GloveTacts have improved their touchscreen-sensitive stick-on pads so they are now the most effective way to use touchscreens (smartphones, GPS units, smart watches, instruments and MP3 players) without removing your gloves.

Many motorcycle gloves now come with touchscreen-sensitive fingertips, but we have come across few that actually work very well.

GloveTacts are thin black stickers that stick to your glove’s index finger or thumb since many people use their thumbs for texting.

Obviously we don’t condone texting while riding, but these touchscreen pads are great for using your phone when stopped without having to take off your gloves.

Handy if you just want to quickly stop and take a photo of the view or reply to an urgent work text: “2 sic 2 come 2 work“.

You could also use them on the run for various simple tasks, but we don’t recommend it.

GloveTacts testedGloveTacts touchscreen pads

We tried the original GloveTacts version in June 2016 and were not overly impressed.

They were claimed to stick to “almost any glove”, old or new, so long as they are cleaned first.

However, I found they pulled off my index finger with clutch use, so I switched to the thumb.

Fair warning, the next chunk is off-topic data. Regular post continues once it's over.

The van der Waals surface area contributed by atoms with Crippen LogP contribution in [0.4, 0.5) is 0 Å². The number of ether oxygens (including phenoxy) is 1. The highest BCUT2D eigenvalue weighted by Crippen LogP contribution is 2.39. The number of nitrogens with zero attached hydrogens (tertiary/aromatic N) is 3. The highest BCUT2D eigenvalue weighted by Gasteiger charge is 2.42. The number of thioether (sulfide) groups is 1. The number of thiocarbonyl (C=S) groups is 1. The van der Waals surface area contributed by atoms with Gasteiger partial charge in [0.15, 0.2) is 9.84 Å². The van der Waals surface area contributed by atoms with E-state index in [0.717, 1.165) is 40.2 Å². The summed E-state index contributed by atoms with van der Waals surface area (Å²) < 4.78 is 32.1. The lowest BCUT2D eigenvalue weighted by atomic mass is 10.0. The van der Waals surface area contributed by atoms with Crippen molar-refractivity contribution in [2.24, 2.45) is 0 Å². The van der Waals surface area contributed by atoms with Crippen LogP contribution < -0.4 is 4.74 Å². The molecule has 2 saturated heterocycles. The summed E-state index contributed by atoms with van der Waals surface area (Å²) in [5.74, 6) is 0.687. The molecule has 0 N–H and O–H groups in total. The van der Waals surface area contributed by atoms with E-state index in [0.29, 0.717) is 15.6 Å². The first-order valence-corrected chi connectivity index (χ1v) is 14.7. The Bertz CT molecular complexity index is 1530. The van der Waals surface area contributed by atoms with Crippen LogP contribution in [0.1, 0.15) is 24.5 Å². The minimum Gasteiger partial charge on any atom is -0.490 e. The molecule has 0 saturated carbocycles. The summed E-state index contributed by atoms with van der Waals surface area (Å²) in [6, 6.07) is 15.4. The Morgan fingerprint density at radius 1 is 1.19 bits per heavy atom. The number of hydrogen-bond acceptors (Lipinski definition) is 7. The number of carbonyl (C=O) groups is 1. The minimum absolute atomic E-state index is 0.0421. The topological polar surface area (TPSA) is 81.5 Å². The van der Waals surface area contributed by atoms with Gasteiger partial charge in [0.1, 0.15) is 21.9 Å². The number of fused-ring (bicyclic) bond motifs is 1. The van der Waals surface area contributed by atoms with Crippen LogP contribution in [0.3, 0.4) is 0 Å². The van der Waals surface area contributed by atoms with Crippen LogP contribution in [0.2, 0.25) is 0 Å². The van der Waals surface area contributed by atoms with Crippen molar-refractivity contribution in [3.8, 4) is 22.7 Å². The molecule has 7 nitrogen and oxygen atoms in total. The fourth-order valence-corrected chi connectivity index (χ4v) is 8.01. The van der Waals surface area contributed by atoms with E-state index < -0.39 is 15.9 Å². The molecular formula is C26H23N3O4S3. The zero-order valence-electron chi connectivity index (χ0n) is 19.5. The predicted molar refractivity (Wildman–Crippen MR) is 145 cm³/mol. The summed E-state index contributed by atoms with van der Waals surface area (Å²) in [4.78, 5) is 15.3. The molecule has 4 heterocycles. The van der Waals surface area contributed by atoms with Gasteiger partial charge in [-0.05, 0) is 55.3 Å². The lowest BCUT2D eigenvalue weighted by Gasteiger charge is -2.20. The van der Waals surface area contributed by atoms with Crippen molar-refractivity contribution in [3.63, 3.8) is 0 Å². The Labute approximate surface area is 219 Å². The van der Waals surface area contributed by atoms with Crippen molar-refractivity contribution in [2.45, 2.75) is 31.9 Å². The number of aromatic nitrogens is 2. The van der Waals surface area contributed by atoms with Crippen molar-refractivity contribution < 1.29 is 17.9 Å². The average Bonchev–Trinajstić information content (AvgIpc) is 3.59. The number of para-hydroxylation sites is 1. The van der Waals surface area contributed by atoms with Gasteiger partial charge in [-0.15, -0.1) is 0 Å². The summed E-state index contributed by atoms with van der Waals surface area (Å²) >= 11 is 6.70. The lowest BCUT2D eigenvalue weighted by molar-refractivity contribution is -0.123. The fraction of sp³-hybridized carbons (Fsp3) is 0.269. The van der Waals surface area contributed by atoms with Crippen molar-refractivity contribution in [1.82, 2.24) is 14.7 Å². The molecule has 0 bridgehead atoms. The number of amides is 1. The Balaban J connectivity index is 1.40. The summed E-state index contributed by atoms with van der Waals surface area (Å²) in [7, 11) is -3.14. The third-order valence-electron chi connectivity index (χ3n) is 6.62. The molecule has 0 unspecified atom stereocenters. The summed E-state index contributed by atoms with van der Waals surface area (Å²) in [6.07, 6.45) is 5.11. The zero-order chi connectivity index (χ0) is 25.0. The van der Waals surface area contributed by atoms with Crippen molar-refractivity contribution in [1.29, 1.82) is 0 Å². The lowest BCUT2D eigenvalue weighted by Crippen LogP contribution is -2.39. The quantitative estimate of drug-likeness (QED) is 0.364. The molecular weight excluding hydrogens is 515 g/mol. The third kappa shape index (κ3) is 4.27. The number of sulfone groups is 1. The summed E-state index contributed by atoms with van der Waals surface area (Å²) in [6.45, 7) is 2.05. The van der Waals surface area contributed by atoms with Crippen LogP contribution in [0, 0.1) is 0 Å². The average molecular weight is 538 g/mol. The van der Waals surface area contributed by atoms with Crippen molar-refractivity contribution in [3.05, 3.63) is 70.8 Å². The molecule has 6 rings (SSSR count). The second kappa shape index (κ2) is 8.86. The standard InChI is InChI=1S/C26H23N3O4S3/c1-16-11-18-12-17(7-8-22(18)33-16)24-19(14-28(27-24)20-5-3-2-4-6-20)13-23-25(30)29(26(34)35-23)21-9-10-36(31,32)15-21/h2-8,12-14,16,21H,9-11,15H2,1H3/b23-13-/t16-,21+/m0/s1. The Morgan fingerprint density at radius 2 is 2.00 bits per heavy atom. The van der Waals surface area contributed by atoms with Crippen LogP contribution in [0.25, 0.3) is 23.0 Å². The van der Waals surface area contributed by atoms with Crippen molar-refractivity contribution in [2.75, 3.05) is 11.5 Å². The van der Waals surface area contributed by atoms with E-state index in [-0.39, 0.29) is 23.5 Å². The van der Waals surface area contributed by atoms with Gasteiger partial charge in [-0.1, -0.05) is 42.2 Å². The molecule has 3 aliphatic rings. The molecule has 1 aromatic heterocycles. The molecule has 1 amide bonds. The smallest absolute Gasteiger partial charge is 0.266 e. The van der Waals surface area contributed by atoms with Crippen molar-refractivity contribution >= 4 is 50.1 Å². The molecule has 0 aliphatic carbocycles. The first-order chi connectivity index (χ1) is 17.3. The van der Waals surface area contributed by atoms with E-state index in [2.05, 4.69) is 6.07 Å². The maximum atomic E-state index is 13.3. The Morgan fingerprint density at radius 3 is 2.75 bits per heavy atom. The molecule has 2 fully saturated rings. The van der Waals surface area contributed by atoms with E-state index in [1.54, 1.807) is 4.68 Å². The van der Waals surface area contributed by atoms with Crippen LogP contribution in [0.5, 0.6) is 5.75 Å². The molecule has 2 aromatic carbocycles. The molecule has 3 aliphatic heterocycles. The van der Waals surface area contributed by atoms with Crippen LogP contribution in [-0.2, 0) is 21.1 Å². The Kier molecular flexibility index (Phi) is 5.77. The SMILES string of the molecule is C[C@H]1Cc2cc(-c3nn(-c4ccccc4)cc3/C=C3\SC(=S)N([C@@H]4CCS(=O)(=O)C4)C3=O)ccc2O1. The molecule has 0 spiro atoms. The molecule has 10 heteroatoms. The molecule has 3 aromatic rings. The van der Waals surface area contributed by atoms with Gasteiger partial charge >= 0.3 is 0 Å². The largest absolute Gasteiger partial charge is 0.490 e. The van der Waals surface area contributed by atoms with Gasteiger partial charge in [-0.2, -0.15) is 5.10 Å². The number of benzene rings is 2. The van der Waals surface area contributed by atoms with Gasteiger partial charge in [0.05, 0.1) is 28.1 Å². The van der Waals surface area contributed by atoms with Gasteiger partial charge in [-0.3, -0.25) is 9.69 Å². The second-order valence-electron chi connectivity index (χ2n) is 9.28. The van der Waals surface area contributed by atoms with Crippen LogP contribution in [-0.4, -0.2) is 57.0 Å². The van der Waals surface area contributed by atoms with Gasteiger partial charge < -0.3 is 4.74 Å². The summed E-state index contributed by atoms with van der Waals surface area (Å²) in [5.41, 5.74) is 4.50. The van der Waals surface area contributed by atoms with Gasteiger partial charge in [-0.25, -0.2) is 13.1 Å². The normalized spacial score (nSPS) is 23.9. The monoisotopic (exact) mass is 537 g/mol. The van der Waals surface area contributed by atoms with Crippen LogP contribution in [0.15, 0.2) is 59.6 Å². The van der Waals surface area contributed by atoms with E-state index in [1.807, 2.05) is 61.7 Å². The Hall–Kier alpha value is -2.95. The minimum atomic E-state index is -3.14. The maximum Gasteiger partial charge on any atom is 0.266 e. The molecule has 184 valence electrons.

Then, after just a few short uses, they simply stopped working.

I contacted the company for comment and they didn’t reply until late last year telling me they had upgraded them.

A couple of weeks ago a couple of new sets of GloveTacts arrived in the post.

Each includes two short stickers for summer gloves and two long ones for thick winter gloves or if the short ones don’t work.

GloveTacts touchscreen pads

We didn’t have any problems with any of the short ones on several pairs of gloves.

So we simply split the long ones in the middle where the cut marks are.

Unlike the supplied photo at the top of this page, we positioned them over the end of the fingertip as below which works better, especially for more precise duties such as typing a text.

GloveTacts touchscreen pads

A pack of two GloveTacts used to cost $US10 (about $A14.50) plus postage; now you get four for the same price. Or six short ones! You can order them online here.

They work very effectively in either wet or dry conditions and have not failed us yet.

How the work

They used to be made of AX Suede Connect, but now they don’t specify. They just say they use a material that mimics how the skin interacts with touchscreen electronics.

Touchscreen sensors detect a tiny electrical charge transferred to the finger which completes a circuit and drops the voltage at that point on the screen, activating the button’s function.

While your finger will conduct electricity, most glove materials won’t.

We also tried Farkle Fingers which are like little glove puppets that annoyingly got caught up in the glove Velcro fasteners and would come off.

A pack of four costs $US20 and you can swap them from your winter to summer gloves with the change of seasons.

However, they were not as sensitive as the GloveTacts which never failed.